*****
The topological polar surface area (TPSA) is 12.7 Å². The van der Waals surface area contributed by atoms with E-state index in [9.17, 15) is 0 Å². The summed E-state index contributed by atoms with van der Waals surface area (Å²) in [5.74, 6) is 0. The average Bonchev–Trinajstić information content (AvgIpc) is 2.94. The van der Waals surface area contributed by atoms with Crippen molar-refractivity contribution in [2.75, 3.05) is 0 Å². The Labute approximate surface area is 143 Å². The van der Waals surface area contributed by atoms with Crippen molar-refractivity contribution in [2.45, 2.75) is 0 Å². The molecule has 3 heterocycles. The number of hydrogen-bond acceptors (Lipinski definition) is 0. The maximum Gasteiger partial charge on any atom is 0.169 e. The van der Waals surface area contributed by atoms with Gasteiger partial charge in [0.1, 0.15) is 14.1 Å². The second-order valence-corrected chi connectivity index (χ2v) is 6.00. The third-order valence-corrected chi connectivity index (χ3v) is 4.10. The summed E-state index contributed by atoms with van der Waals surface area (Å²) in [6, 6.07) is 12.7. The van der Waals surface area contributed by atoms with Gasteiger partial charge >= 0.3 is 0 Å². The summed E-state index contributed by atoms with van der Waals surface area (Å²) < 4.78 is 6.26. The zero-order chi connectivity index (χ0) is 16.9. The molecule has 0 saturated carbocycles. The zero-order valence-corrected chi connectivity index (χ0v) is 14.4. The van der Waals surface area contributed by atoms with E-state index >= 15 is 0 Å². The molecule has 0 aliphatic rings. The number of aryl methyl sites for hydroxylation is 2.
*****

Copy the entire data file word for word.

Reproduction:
The topological polar surface area (TPSA) is 12.7 Å². The van der Waals surface area contributed by atoms with E-state index in [9.17, 15) is 0 Å². The summed E-state index contributed by atoms with van der Waals surface area (Å²) in [5.74, 6) is 0. The average Bonchev–Trinajstić information content (AvgIpc) is 2.94. The van der Waals surface area contributed by atoms with Crippen molar-refractivity contribution in [2.75, 3.05) is 0 Å². The Labute approximate surface area is 143 Å². The van der Waals surface area contributed by atoms with Crippen molar-refractivity contribution in [2.45, 2.75) is 0 Å². The molecule has 3 heterocycles. The number of hydrogen-bond acceptors (Lipinski definition) is 0. The maximum Gasteiger partial charge on any atom is 0.169 e. The van der Waals surface area contributed by atoms with Gasteiger partial charge in [0.1, 0.15) is 14.1 Å². The second-order valence-corrected chi connectivity index (χ2v) is 6.00. The third-order valence-corrected chi connectivity index (χ3v) is 4.10. The summed E-state index contributed by atoms with van der Waals surface area (Å²) in [6, 6.07) is 12.7. The van der Waals surface area contributed by atoms with Gasteiger partial charge >= 0.3 is 0 Å². The summed E-state index contributed by atoms with van der Waals surface area (Å²) < 4.78 is 6.26. The zero-order chi connectivity index (χ0) is 16.9. The molecule has 0 saturated carbocycles. The zero-order valence-corrected chi connectivity index (χ0v) is 14.4. The van der Waals surface area contributed by atoms with E-state index >= 15 is 0 Å². The molecule has 0 aliphatic rings. The number of aryl methyl sites for hydroxylation is 2.